If v is an absolute value on F, then the function d on F × F, defined by d(a, b) = v(ab), is a metric and the following are equivalent:

• d satisfies the ultrametric inequality ${\displaystyle d(x,y)\leq \max(d(x,z),d(y,z))}$ for all x, y, z in F.
• ${\displaystyle {\big \{}v{\Big (}{\textstyle \sum _{k=1}^{n}}\mathbf {1} {\Big )}:n\in \mathbb {N} {\big \}}}$ is bounded in R.
• ${\displaystyle v{\Big (}{\textstyle \sum _{k=1}^{n}}\mathbf {1} {\Big )}\leq 1\ }$ for every ${\displaystyle n\in \mathbb {N} .}$
• ${\displaystyle v(a)\leq 1\Rightarrow v(1+a)\leq 1\ }$ for all ${\displaystyle a\in F.}$
• ${\displaystyle v(a+b)\leq \mathrm {max} \{v(a),v(b)\}\ }$ for all ${\displaystyle a,b\in F.}$

An absolute value which satisfies any (hence all) of the above conditions is said to be non-Archimedean, otherwise it is said to be Archimedean.[19]

### Vector spaces

Again the fundamental properties of the absolute value for real numbers can be used, with a slight modification, to generalise the notion to an arbitrary vector space.

A real-valued function on a vector space V over a field F, represented as ‖·‖, is called an absolute value, but more usually a norm, if it satisfies the following axioms:

For all a in F, and v, u in V,

 ${\displaystyle \|\mathbf {v} \|\geq 0}$ Non-negativity ${\displaystyle \|\mathbf {v} \|=0\iff \mathbf {v} =0}$ Positive-definiteness ${\displaystyle \|a\mathbf {v} \|=|a|\|\mathbf {v} \|}$ Positive homogeneity or positive scalability ${\displaystyle \|\mathbf {v} +\mathbf {u} \|\leq \|\mathbf {v} \|+\|\mathbf {u} \|}$ Subadditivity or the triangle inequality

The norm of a vector is also called its length or magnitude.

In the case of Euclidean space Rn, the function defined by

${\displaystyle \|(x_{1},x_{2},\dots ,x_{n})\|={\sqrt {\sum _{i=1}^{n}x_{i}^{2}}}}$

is a norm called the Euclidean norm. When the real numbers R are considered as the one-dimensional vector space R1, the absolute value is a norm, and is the p-norm (see Lp space) for any p. In fact the absolute value is the "only" norm on R1, in the sense that, for every norm ‖·‖ on R1, x‖ = ‖1‖ ⋅ |x|. The complex absolute value is a special case of the norm in an inner product space. It is identical to the Euclidean norm, if the complex plane is identified with the Euclidean plane R2.

### Composition algebras

Every composition algebra A has an involution xx* called its conjugation. The product in A of an element x and its conjugate x* is written N(x) = x x* and called the norm of x.

The real numbers ℝ, complex numbers ℂ, and quaternions ℍ are all composition algebras with norms given by definite quadratic forms. The absolute value in these division algebras is given by the square root of the composition algebra norm.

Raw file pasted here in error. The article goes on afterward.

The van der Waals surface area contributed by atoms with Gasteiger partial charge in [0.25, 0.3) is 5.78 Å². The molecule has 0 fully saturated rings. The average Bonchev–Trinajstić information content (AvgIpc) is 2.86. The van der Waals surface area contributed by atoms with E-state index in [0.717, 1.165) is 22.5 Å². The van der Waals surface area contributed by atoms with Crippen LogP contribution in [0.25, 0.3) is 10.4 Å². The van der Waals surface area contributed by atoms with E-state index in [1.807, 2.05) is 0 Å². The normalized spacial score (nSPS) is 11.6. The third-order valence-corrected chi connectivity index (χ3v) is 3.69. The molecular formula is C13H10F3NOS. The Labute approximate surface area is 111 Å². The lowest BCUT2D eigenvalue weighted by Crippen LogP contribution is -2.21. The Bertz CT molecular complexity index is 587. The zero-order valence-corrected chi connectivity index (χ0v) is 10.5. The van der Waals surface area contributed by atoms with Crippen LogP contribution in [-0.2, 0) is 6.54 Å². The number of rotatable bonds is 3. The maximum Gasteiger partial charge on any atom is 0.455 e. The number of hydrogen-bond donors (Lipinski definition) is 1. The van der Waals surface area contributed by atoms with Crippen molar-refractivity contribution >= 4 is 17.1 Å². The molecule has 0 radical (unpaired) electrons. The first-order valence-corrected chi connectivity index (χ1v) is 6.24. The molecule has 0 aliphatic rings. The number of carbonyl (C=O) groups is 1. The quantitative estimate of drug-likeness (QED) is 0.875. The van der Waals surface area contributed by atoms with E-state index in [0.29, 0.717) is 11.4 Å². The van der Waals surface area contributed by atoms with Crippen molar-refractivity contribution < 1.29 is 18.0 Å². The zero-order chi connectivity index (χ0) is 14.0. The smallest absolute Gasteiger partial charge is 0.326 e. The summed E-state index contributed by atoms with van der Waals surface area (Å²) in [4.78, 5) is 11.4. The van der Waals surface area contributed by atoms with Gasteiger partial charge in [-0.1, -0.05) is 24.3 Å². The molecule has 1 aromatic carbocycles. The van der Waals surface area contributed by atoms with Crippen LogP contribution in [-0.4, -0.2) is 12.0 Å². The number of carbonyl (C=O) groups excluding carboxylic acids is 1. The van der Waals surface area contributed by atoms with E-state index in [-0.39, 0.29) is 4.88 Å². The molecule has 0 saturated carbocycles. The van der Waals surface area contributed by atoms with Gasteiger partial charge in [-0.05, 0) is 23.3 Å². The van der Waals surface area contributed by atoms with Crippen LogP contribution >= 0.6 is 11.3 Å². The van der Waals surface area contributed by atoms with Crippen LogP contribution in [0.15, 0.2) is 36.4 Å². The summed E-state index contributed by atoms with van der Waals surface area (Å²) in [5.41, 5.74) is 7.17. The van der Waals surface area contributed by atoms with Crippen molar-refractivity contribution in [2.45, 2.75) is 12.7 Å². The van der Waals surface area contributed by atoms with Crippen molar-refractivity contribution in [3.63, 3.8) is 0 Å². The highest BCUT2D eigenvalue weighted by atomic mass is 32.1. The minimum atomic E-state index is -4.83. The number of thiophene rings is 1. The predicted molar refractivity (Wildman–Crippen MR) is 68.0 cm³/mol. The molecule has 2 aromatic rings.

In general the norm of a composition algebra may be a quadratic form that is not definite and has null vectors. However, as in the case of division algebras, when an element x has a non-zero norm, then x has a multiplicative inverse given by x*/N(x).

## Notes

1. ^ a b c d Oxford English Dictionary, Draft Revision, June 2008
2. ^ Nahin, O'Connor and Robertson, and functions.Wolfram.com.; for the French sense, see Littré, 1877
3. ^ Lazare Nicolas M. Carnot, Mémoire sur la relation qui existe entre les distances respectives de cinq point quelconques pris dans l'espace, p. 105 at Google Books
4. ^ James Mill Peirce, A Text-book of Analytic Geometry at Google Books. The oldest citation in the 2nd edition of the Oxford English Dictionary is from 1907. The term absolute value is also used in contrast to relative value.
5. ^ Nicholas J. Higham, Handbook of writing for the mathematical sciences, SIAM. ISBN 0-89871-420-6, p. 25
6. ^ Spivak, Michael (1965). Calculus on Manifolds. Boulder, CO: Westview. p. 1. ISBN 0805390219.
7. ^ Munkres, James (1991). Analysis on Manifolds. Boulder, CO: Westview. p. 4. ISBN 0201510359.
8. ^ Mendelson, p. 2.
9. ^ Stewart, James B. (2001). Calculus: concepts and contexts. Australia: Brooks/Cole. ISBN 0-534-37718-1., p. A5
10. ^ González, Mario O. (1992). Classical Complex Analysis. CRC Press. p. 19. ISBN 9780824784157.
11. ^ Lorenz, Falko (2008), Algebra. Vol. II. Fields with structure, algebras and advanced topics, Universitext, New York: Springer, p. 39, ISBN 978-0-387-72487-4, MR 2371763, doi:10.1007/978-0-387-72488-1.
12. ^ Rudin, Walter (1976). Principles of Mathematical Analysis (PDF). New York: McGraw-Hill. p. 325. ISBN 0-07-054235-X.
13. ^ a b Weisstein, Eric W. Absolute Value. From MathWorld – A Wolfram Web Resource.
14. ^ Bartel and Sherbert, p. 163
15. ^ Peter Wriggers, Panagiotis Panatiotopoulos, eds., New Developments in Contact Problems, 1999, ISBN 3-211-83154-1, p. 31–32
16. ^ These axioms are not minimal; for instance, non-negativity can be derived from the other three: 0 = d(a, a) ≤ d(a, b) + d(b, a) = 2d(a, b).
17. ^ Mac Lane, p. 264.
18. ^ Shechter, p. 260. This meaning of valuation is rare. Usually, a valuation is the logarithm of the inverse of an absolute value
19. ^ Shechter, pp. 260–261.